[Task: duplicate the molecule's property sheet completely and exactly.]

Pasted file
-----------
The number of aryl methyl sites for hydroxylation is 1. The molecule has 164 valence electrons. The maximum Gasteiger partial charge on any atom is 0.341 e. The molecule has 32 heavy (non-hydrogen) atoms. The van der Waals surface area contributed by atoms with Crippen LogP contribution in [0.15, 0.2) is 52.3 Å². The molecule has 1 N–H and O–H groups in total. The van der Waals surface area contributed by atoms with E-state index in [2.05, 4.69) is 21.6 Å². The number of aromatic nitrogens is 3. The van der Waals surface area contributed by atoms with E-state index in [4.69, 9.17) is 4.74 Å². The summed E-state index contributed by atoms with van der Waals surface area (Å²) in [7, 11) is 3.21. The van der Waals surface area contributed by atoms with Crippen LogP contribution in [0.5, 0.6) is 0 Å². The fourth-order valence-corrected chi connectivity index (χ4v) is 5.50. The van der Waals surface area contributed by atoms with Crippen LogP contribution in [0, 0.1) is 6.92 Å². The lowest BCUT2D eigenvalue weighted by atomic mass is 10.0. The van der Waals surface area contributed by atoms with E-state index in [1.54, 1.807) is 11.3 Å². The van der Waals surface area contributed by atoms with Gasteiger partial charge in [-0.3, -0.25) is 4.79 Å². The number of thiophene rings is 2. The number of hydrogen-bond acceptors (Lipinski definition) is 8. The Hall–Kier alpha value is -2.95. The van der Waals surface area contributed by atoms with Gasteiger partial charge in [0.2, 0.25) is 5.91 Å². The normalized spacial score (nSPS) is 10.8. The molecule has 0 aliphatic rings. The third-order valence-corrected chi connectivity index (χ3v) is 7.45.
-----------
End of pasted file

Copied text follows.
The number of aryl methyl sites for hydroxylation is 1. The molecule has 164 valence electrons. The maximum Gasteiger partial charge on any atom is 0.341 e. The molecule has 32 heavy (non-hydrogen) atoms. The van der Waals surface area contributed by atoms with Crippen LogP contribution in [0.15, 0.2) is 52.3 Å². The molecule has 1 N–H and O–H groups in total. The van der Waals surface area contributed by atoms with E-state index in [2.05, 4.69) is 21.6 Å². The number of aromatic nitrogens is 3. The van der Waals surface area contributed by atoms with E-state index in [4.69, 9.17) is 4.74 Å². The summed E-state index contributed by atoms with van der Waals surface area (Å²) in [7, 11) is 3.21. The van der Waals surface area contributed by atoms with Crippen LogP contribution in [0.5, 0.6) is 0 Å². The fourth-order valence-corrected chi connectivity index (χ4v) is 5.50. The van der Waals surface area contributed by atoms with Crippen LogP contribution in [0, 0.1) is 6.92 Å². The lowest BCUT2D eigenvalue weighted by atomic mass is 10.0. The van der Waals surface area contributed by atoms with E-state index in [1.54, 1.807) is 11.3 Å². The van der Waals surface area contributed by atoms with Gasteiger partial charge in [-0.3, -0.25) is 4.79 Å². The number of thiophene rings is 2. The number of hydrogen-bond acceptors (Lipinski definition) is 8. The Hall–Kier alpha value is -2.95. The van der Waals surface area contributed by atoms with Gasteiger partial charge in [0.2, 0.25) is 5.91 Å². The normalized spacial score (nSPS) is 10.8. The molecule has 0 aliphatic rings. The third-order valence-corrected chi connectivity index (χ3v) is 7.45.